- An unsuccessful candidate for a project management position was unable to show that an employer's decision to reject his job application was due to age bias or national origin bias, the 10th U.S. Circuit Court of Appeals ruled (Vazirabadi v. Denver Health and Hospital Authority, No. 18-1411 (10th Cir. Aug. 2, 2019)).
- The applicant filled out an online application that asked if he was over 40 (he replied "yes"), and also asked about language fluency; he entered "Farsi/Persian." He scored in the 25th percentile on an online competency evaluation and was categorized as not recommended for hire. He was also not ranked as a top candidate after a telephone interview.
- Although the applicant claimed his over-40 status was flagged by hidden metadata, he had no direct evidence of this or of any national origin bias, the court documents noted. There was also a legitimate, nondiscriminatory reason for the rejection; according to the employer, other candidates were more qualified and gave better interviews. For these reasons, the 10th Circuit affirmed a summary judgment ruling in favor of the employer.
If, as in this case, an automated screening tool is part of an employer's hiring process, the employer must either refrain from asking questions that aren't directly relevant to the job, or be able to show that the answers to those questions were not known to, or considered by, decision makers. Ironically, in this case, the test administrator claimed the age question was completely voluntary and included to help ensure its tests did not discriminate against any protected group.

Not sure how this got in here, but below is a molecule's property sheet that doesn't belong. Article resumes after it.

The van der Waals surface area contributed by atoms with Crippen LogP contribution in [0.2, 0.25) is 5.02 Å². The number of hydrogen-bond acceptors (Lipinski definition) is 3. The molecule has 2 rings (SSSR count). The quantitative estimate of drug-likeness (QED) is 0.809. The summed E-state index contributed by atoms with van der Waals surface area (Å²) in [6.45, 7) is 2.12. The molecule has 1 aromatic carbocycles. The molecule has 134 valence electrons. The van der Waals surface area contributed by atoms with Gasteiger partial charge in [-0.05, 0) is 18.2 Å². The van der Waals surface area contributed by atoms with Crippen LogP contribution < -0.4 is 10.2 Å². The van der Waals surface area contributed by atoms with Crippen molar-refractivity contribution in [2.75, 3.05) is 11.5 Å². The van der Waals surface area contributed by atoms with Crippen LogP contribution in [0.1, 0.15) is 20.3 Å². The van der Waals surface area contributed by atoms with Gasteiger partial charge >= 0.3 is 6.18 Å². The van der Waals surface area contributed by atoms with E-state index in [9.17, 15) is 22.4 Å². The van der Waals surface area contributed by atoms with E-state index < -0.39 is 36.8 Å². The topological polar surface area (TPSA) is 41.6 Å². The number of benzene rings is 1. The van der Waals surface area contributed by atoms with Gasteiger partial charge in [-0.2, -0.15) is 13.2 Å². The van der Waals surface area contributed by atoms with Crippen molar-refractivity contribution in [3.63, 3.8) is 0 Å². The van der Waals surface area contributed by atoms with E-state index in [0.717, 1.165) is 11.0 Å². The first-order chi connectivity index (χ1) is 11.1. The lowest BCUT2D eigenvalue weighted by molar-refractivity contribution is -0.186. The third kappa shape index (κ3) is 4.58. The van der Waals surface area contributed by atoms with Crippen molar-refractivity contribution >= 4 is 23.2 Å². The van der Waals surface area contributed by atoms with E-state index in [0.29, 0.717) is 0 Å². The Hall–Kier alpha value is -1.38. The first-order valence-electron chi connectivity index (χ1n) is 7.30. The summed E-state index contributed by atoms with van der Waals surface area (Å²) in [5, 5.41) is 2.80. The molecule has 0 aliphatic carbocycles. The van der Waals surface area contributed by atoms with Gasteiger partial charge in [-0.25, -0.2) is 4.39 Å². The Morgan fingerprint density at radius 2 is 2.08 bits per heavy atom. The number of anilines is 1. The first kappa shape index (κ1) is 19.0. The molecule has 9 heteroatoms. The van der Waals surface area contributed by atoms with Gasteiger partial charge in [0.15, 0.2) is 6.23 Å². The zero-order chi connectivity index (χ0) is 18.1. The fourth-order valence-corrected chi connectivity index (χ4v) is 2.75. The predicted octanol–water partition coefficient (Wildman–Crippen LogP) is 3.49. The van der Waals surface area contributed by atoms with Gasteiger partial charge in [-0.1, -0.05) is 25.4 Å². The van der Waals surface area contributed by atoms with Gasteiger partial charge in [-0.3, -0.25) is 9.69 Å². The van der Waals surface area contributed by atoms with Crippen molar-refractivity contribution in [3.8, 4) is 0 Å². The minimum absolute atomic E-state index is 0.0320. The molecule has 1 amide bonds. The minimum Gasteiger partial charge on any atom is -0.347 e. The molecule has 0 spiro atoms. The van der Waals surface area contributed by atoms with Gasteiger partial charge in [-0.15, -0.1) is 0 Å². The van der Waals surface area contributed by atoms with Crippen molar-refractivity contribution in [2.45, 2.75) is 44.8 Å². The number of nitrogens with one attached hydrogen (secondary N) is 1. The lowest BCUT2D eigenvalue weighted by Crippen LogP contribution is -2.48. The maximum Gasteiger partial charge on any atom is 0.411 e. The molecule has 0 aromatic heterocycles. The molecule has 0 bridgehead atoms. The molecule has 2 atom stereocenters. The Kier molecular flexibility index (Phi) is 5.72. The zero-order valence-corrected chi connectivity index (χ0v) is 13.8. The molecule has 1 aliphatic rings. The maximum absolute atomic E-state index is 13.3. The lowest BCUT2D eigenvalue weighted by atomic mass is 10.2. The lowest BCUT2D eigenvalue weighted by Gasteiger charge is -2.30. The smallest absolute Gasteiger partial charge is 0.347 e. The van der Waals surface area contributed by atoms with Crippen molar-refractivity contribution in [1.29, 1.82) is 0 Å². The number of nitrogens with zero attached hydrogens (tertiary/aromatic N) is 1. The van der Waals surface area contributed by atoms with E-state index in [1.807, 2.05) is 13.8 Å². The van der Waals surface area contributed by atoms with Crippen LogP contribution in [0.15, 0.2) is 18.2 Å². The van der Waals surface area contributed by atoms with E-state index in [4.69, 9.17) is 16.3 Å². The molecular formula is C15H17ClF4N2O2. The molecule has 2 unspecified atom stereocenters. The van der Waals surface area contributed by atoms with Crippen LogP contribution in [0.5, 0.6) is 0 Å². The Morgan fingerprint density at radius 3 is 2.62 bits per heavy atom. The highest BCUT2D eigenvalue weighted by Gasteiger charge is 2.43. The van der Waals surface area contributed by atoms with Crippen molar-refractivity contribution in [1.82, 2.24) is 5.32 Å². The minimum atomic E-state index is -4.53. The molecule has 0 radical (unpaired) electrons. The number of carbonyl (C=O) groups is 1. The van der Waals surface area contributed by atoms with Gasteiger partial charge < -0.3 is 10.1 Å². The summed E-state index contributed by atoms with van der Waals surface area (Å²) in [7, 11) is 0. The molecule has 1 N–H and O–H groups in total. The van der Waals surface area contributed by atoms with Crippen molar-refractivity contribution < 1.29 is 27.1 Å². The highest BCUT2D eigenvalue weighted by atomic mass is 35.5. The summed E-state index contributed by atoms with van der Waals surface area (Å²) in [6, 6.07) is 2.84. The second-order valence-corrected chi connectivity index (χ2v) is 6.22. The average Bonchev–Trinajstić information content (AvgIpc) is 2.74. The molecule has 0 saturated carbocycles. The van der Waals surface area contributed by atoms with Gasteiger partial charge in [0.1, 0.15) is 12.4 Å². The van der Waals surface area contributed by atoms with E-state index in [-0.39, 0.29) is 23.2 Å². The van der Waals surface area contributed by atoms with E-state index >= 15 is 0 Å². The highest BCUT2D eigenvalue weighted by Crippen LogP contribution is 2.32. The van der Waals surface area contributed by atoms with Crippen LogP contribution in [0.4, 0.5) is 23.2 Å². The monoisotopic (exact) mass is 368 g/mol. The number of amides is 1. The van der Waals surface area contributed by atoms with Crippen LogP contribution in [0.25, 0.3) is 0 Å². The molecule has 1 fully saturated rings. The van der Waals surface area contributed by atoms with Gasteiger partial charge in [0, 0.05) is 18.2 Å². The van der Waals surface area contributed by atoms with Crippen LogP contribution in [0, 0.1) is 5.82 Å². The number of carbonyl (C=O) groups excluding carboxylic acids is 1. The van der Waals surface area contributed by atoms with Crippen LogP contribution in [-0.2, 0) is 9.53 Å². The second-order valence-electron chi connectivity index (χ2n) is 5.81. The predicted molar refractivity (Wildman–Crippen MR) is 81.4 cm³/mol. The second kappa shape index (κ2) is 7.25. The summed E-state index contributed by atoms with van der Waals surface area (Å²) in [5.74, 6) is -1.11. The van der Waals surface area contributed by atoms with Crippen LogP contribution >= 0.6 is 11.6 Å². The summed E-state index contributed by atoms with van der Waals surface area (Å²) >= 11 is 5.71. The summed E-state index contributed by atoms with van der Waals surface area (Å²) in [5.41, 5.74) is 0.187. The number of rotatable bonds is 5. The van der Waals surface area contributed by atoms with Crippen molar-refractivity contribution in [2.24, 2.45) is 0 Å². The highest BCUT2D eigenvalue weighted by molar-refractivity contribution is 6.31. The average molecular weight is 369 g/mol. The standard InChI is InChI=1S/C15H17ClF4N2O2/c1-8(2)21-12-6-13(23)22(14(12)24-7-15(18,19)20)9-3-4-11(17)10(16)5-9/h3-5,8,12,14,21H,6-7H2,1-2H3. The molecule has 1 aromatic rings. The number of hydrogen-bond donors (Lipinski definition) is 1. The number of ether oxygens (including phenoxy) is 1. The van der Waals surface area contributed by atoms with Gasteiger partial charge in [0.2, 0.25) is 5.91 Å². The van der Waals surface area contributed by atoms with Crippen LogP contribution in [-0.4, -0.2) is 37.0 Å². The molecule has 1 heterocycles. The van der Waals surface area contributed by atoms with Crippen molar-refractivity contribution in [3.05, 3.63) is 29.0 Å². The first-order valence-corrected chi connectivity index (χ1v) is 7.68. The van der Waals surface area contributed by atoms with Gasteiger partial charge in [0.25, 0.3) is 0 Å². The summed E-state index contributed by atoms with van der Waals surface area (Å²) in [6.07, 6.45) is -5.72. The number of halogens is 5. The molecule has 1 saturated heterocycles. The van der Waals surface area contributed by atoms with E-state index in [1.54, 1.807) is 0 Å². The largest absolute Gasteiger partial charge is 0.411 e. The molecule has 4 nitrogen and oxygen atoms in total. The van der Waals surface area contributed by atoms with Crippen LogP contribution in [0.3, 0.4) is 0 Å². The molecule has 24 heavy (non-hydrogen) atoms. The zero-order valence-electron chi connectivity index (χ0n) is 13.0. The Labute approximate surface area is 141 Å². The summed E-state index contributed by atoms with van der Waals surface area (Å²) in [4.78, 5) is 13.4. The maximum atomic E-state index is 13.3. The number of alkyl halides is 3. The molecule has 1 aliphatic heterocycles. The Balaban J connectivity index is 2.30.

Employers striving to create a diverse, inclusive workplace must be fully committed to these efforts at all levels of the organization; a "check-the-box" mentality may not create real and lasting change. Oftentimes, even well-intentioned ideas fall short on execution, as with the case of an all-female spacewalk that had to be canceled because NASA didn't have enough appropriately sized spacesuits available.
Industry-specific inclusion problems persist, too. For example, a recent study revealed that tech employees' promotion opportunities drop off after the age of 36. The study authors recommended that employers review workforce data for signs of age bias in hiring, salaries, promotions, turnover and performance; and develop plans designed to facilitate an inclusive work environment.